Blogger and activist Jasmyne Cannick weighed the pros and cons of Latifah owning up to her less-than secret life after the Ebony interview

Unlike previous statements where Latifah claimed that she was still “looking for a good brotha” now says she is done commenting on one particular situation which is a private matter.

All I got to say is that you either are or you’re not.  And most of us know which category Latifah falls into.

And while I am not advocating that Latifah be outed in any way, I am a bit perplexed as to how a woman that’s supposed to be a role model for strength can not show any of her own as it relates to her sexuality. All of these word games. I’m looking for a good brotha and It’s ridiculous, I know me and that’s all I need to know.”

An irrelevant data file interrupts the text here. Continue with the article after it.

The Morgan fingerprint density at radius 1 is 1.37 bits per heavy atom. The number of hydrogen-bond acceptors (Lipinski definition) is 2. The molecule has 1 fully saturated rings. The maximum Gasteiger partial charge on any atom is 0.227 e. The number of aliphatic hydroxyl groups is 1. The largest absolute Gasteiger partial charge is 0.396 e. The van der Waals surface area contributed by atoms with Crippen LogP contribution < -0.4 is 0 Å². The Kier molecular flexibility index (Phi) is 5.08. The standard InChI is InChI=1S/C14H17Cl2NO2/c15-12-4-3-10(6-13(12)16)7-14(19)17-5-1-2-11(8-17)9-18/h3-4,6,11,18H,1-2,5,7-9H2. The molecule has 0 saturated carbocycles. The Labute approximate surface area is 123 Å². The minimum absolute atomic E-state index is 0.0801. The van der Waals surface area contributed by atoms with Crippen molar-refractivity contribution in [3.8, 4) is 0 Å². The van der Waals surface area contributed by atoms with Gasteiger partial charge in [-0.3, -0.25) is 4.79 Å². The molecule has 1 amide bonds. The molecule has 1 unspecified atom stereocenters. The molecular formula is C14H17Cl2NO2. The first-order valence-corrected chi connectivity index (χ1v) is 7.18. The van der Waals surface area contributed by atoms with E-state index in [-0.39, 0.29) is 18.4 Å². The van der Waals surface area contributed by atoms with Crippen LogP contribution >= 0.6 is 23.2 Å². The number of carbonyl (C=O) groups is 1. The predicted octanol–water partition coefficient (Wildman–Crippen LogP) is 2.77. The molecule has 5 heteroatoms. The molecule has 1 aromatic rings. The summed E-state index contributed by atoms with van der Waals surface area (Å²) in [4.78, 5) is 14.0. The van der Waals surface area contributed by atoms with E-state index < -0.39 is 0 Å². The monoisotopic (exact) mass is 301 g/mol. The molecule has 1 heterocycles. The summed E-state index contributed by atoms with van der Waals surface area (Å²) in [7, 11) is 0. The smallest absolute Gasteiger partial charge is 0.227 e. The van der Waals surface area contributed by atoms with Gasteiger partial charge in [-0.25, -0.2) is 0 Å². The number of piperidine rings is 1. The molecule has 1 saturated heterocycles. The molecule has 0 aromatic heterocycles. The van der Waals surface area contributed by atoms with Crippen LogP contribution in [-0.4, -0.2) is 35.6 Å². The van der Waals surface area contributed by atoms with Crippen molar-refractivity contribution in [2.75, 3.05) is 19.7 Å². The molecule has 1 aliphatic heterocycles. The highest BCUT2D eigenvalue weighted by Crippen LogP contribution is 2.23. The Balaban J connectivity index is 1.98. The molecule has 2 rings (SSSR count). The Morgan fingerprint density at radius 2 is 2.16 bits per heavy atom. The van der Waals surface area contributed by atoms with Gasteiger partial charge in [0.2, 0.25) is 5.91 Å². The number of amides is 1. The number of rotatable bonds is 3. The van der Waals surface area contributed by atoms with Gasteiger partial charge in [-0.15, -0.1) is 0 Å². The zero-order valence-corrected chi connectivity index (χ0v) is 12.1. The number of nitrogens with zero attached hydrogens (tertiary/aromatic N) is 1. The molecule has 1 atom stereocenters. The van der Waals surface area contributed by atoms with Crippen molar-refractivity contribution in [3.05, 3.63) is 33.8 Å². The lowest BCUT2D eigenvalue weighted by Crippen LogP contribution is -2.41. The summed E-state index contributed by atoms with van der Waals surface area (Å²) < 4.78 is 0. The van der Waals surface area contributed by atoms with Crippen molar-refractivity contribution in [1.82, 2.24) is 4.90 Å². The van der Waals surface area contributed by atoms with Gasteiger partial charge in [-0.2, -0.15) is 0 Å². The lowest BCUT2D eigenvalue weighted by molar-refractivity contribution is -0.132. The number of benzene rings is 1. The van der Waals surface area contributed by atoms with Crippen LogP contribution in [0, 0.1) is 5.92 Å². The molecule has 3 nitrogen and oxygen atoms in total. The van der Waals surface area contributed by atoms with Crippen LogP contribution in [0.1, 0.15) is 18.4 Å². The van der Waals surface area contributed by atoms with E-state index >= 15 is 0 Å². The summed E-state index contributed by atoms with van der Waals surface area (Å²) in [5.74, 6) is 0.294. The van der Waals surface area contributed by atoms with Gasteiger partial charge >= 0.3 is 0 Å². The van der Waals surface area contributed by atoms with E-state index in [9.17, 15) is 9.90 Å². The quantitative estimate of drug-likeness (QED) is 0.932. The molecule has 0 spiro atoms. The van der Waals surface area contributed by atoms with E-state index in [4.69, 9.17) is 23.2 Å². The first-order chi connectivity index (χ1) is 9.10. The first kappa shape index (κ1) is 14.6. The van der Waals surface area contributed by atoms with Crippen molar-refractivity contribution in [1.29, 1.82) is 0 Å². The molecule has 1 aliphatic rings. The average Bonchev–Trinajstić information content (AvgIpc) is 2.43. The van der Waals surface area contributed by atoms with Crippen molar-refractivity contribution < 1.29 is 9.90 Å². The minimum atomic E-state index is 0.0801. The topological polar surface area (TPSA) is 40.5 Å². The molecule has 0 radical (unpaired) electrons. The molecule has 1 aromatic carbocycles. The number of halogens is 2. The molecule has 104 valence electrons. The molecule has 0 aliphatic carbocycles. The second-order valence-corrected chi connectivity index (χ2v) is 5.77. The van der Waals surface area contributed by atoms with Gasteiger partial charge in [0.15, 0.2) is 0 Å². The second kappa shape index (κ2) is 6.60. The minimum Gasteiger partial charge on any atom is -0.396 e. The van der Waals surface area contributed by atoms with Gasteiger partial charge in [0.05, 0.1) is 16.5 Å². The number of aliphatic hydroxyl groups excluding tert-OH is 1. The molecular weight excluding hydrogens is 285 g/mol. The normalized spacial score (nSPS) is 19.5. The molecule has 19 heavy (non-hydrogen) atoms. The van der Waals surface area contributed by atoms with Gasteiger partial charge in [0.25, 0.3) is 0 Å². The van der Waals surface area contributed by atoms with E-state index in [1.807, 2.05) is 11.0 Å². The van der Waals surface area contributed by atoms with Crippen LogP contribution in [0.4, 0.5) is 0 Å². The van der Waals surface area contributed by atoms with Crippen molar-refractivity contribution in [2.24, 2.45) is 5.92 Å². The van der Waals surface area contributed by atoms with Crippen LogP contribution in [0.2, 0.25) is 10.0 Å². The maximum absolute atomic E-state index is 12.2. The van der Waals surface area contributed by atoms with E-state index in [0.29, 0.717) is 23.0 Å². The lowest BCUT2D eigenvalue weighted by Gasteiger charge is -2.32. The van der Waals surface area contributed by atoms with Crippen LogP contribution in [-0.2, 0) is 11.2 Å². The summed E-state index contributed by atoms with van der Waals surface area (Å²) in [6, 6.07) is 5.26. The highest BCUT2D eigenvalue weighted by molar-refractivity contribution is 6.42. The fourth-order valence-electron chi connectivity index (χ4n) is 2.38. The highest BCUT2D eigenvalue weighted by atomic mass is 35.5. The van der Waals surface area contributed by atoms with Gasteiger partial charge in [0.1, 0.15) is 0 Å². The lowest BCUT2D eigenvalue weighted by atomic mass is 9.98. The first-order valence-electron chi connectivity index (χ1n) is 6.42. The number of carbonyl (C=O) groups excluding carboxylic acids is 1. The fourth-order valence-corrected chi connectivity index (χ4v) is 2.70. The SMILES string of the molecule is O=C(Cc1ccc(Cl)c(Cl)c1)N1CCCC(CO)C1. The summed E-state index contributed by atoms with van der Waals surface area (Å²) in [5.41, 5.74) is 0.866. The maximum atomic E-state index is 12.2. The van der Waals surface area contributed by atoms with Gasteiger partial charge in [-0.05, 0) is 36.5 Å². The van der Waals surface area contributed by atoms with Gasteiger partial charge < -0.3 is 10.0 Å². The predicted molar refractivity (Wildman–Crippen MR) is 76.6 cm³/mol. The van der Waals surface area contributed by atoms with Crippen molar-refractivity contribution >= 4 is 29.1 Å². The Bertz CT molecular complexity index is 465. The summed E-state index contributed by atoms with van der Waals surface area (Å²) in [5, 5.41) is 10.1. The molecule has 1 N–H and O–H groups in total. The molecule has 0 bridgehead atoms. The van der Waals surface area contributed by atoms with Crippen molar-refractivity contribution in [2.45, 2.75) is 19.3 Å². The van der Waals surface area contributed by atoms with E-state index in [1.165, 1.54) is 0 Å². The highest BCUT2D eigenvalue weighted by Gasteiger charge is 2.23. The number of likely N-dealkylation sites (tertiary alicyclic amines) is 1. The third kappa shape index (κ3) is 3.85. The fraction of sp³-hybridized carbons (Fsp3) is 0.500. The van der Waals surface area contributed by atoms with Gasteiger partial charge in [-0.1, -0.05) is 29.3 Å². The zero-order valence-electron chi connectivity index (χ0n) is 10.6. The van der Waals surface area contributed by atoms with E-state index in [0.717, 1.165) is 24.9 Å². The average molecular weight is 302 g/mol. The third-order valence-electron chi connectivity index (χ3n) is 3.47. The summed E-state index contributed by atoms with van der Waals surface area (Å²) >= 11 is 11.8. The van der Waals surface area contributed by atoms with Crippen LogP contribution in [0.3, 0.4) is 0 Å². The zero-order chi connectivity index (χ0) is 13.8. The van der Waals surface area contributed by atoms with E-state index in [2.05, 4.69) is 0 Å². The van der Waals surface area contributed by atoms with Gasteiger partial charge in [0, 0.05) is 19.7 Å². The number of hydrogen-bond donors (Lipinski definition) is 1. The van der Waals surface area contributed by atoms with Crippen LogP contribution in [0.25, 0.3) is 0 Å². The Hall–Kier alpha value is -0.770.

First of all, most people who are heterosexual when asked about being gay will emphatically set the record straight.  And they’ll straight up say, I’m straight.  Some men will even try to beat you down if you insinuate otherwise. And in the case of women who are straight, you know the line…“I’m strictly dickly.”  There’s no jumping around the bush and all of that madness about it being a private matter.  To be even more blunt, it’s usually not in heterosexuals nature to be so evasive about being straight.  No, that’s usually reserved for those of us in the closet or those of us that aren’t completely comfortable with talking about our gay sexuality. So that alone would make Latifah suspect in my eyes if I didn’t know any better already.